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Q&A with Festival of Learning Award Winner Habib Rezaie

The Festival of Learning's Outstanding Individual Learner Award winner talks about his journey to the UK and his message for the UK Higher Education sector.

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Habib Rezaie has come a long way since migrating to the UK 11 years ago. Just 16 years old, with no family to accompany him and no knowledge of how to speak the English language, it can't have been easy trying to adapt to living in the country.

 

Despite all of that, Habib has thrived.

 

After completing an ESOL course and a successful claim for asylum to the UK, Habib has gone on to obtain a Bachelor’s degree in Computing for Business at De Montfort University. He is now in the process of completing his Masters and hopes to open his own business in the future.

 

Habib's hard work was recognised as he won the 2017 Festival of Learning’s Outstanding Individual Learner Award at the award’s ceremony in London.

 

 

Not only is Habib a great example of what can happen if you throw yourself into the unknown, he is also a focused learner who is passionate about education being a universal right. Below he gives tips to students thinking about coming to the UK, explains what it is like to live in the country, and has a message for the UK higher education sector…

 

Tell us a bit more about your journey…

 

“I came to the UK in 2006 with zero qualifications, because obviously back in Afghanistan I did not have the opportunity to go to school. So, despite the problems that I had, I started going to college, and basically it all started from there, from my ESOL (English as a Second Language) course I made it all the way to university. So it was quite a journey, but I made it and I’m happy”

 

Do you have any advice for other students?

 

“My advice would be that, yes, life is hard, it is very difficult, especially if you are coming from a different country where everything is different. Once you move here, you realise that the system is different, there’s a different society, there are many different things. This has advantages and disadvantages. The advantage is that you learn and you grow up and you develop around different cultures so that really is a great start. I’d say don’t give up, follow your dreams – I know it might seem hard but anything is achievable as long as you work hard. Forget about your problems and keep focused!”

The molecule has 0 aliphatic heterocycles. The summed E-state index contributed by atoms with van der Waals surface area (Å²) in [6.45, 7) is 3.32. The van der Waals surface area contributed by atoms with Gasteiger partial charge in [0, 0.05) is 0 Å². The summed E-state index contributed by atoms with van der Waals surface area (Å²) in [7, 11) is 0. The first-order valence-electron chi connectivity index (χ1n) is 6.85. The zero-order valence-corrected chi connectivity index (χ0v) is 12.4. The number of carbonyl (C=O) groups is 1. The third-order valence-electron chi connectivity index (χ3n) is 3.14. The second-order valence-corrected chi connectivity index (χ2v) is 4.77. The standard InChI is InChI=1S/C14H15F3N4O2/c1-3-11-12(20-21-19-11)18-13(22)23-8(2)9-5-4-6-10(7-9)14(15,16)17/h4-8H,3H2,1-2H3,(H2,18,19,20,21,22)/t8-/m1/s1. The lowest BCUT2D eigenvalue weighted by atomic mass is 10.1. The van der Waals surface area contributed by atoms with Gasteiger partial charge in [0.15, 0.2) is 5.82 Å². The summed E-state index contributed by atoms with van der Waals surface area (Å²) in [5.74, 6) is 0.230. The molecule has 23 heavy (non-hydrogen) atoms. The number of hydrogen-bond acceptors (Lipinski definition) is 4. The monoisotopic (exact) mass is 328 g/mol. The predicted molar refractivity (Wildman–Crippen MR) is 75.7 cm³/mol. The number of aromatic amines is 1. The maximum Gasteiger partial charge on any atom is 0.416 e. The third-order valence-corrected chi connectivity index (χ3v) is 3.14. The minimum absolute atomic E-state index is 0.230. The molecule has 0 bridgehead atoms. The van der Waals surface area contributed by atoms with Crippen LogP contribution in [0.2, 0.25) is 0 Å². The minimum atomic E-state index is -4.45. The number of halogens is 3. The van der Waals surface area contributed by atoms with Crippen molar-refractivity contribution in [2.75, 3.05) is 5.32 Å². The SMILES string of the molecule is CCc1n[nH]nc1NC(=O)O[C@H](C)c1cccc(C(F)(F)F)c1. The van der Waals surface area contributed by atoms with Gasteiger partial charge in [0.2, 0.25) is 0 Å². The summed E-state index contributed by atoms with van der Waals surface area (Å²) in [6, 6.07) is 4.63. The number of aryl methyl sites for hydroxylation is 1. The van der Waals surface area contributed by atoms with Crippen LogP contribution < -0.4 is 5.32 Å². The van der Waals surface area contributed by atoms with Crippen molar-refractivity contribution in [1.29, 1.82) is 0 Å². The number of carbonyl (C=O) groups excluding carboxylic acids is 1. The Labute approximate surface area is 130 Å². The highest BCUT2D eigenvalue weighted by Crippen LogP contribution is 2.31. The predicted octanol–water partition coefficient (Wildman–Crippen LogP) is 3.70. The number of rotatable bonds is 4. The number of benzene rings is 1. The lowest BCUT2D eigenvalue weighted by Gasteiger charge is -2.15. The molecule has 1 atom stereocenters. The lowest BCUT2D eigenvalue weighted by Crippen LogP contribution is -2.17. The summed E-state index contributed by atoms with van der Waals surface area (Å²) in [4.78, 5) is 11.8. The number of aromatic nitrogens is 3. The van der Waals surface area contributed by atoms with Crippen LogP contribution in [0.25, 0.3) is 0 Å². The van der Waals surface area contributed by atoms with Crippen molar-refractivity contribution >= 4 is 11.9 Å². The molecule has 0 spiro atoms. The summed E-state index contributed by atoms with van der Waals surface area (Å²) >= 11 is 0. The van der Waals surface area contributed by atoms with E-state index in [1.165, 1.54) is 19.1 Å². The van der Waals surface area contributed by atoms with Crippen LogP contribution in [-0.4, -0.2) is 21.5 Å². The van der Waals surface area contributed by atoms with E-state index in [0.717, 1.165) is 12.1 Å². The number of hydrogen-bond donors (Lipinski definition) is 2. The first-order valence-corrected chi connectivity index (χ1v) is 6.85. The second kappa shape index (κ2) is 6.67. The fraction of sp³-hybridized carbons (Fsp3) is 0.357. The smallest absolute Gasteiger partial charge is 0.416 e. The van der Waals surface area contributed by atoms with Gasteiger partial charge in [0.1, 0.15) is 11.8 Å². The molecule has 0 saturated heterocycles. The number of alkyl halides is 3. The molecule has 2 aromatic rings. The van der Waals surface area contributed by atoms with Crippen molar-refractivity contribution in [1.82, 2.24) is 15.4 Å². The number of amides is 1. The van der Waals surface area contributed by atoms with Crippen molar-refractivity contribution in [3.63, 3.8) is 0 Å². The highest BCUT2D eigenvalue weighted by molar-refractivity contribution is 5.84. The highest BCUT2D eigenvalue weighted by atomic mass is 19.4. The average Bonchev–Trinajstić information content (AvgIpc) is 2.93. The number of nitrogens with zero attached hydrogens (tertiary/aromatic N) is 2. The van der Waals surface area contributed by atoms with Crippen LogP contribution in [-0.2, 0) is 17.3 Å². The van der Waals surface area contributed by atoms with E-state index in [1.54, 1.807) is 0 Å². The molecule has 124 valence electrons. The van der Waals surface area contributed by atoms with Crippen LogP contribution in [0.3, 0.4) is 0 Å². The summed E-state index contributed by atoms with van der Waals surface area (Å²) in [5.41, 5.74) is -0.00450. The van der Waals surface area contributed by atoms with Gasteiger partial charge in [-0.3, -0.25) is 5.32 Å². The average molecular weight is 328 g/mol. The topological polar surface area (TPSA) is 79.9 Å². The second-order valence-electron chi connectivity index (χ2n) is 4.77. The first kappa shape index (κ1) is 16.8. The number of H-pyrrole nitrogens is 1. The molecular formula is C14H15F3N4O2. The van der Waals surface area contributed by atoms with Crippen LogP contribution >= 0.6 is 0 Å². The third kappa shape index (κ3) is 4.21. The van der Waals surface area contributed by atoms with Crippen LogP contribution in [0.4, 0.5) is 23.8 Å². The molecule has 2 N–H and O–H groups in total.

Do you feel that university really helped you adapt to life in the UK?

 

“Yes, yes definitely! University is not just about learning. University is a place where you have people from all around the world and obviously you integrate into different societies, different cultures, you meet loads of people and you learn a lot from university – it really makes you set for life. It is a different environment, and a great atmosphere to be in!”

 

Where did you get your support network from?

 

“I made so many friends at university, at college, at work. That’s how I was able to come here as a complete stranger, I didn’t know what to do here or how anything worked, but as soon as I progressed here, I met friends and the people around me and the community helped me out. I am only where I am now because of them, there really were some great people in the community who helped me out. I’ve got lots of friends now, and I am happy”

 

Can you tell us a bit more about the charity that you are working for?

 

“The charity is called After 18, we help young people that have immigrated to England and have had difficulty integrating into society, accessing education, and we help with any other simple, everyday things that they may be struggling with. We try to help them and give them a kickstart with any of their problems.”

 

Do you have any messages for the government or universities in the UK on how they can support students to change their lives like you have?

 

“I would say to the universities and the government – ‘trust us’. We have hopes, we have dreams, trust us and we can do it! Trust us and try to help us out. People like me have been through a lot, we just want this kickstart in our life. And if a university can do that like my university did, it was a great opportunity and I wouldn’t have been able to get my education if my university didn’t help me out. So, yes, it makes a big impact if a university jumps in and helps out.”

 

What are your plans for the future?

 

“This is now my second home, I have got used to the society, the community, and I really can’t leave all the friends that I have made here – I love them all. I am in the process of doing my Masters and hopefully I can start my own IT business – that’s my future plan. But first I need to finish my Masters to give me more knowledge about how things work.”

 

If Habib’s story has inspired you to study in the UK, have a look at courses in the country now!

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About Author

Raif is a huge football fan and loves an infographic. He studied on the NCTJ-accredited University of Sheffield Journalism course, which has recently been voted the UK's number one for journalism in the Guardian's University League Table. Raif will look out for any mentions on social media, and will always be happy to help with any queries on your study abroad journey.

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